History of the SVR
The Severn Valley Railway is a full-size standard-gauge railway line running regular steam-hauled passenger trains for the benefit of visitors and enthusiasts alike between Kidderminster in Worcestershire and Bridgnorth in Shropshire, a distance of 16 miles.
The SVR was originally in the transport business from 1862 until 1963 but, due to the advent of motorised vehicles, both freight and passenger services dwindled over the years.
The past five decades have seen the Severn Valley Railway graduate from relative obscurity to a prominent position in British railway preservation. This success is due to the efforts of a group of visionary railway enthusiasts who formed the Severn Valley Railway Society at Kidderminster in 1965, and to their successors, who have committed themselves to the preservation of the Railway ever since.
A remarkable feature of the Railway, that visitors may not readily appreciate, is that it is largely run by unpaid volunteers, of which there are around 1,500. On operating days, as many as 200 volunteers appear on the Railway to perform many tasks, including repairing and repainting stations, maintaining track and rebuilding locomotives and rolling stock, not to mention operating the trains.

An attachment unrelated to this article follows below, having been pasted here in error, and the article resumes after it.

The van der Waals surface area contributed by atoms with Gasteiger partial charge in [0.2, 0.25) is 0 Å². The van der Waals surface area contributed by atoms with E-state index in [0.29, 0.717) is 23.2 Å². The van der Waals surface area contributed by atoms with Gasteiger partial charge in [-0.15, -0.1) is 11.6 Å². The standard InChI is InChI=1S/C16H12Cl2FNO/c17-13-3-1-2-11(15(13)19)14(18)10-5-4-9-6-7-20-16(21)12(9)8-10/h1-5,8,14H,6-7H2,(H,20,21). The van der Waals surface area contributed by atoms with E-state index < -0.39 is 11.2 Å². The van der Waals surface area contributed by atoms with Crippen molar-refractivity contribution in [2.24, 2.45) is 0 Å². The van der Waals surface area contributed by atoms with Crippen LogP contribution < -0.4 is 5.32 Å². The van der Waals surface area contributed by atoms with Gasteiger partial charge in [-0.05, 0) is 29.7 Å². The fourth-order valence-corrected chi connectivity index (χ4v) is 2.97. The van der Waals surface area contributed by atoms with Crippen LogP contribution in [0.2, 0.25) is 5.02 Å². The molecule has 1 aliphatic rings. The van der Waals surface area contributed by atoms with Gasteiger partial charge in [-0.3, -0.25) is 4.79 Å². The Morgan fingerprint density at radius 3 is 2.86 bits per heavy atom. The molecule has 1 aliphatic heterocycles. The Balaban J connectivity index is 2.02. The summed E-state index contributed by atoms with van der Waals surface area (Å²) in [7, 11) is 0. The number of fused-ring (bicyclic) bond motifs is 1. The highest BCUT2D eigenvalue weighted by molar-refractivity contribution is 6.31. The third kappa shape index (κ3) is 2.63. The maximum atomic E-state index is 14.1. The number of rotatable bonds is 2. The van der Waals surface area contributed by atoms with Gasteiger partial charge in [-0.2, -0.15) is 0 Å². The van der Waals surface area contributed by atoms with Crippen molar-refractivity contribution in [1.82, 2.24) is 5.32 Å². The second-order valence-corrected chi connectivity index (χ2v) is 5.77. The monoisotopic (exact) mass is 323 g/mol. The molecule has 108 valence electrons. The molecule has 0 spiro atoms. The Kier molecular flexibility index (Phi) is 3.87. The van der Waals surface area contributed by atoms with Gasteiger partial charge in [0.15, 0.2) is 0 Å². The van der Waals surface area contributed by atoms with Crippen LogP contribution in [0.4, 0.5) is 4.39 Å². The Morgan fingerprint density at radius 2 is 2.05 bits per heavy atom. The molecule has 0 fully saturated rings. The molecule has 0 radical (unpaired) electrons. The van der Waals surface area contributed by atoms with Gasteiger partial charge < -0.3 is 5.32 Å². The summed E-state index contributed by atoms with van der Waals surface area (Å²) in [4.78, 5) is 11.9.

Many of the trades involved require training that is provided by professionals who give their time to teach younger generations the skills needed to keep the Railway running.
The Railway continuously seeks to improve its position as a pre-eminent national and international visitor attraction as evidenced by its recent Visit England bronze award, which places it in the first three attractions in the country, in the ‘Best Tourism Experience’ category.
It is enjoyed by more than 240,000 visitors every year, and 13,316 school children benefit from learning about our railway heritage as part of our educational programmes.
| © 2017 Severn Valley Railway Charitable Trust Ltd
Number One, Comberton Place, Kidderminster, DY10 1QR Registered Charity Number: 1092723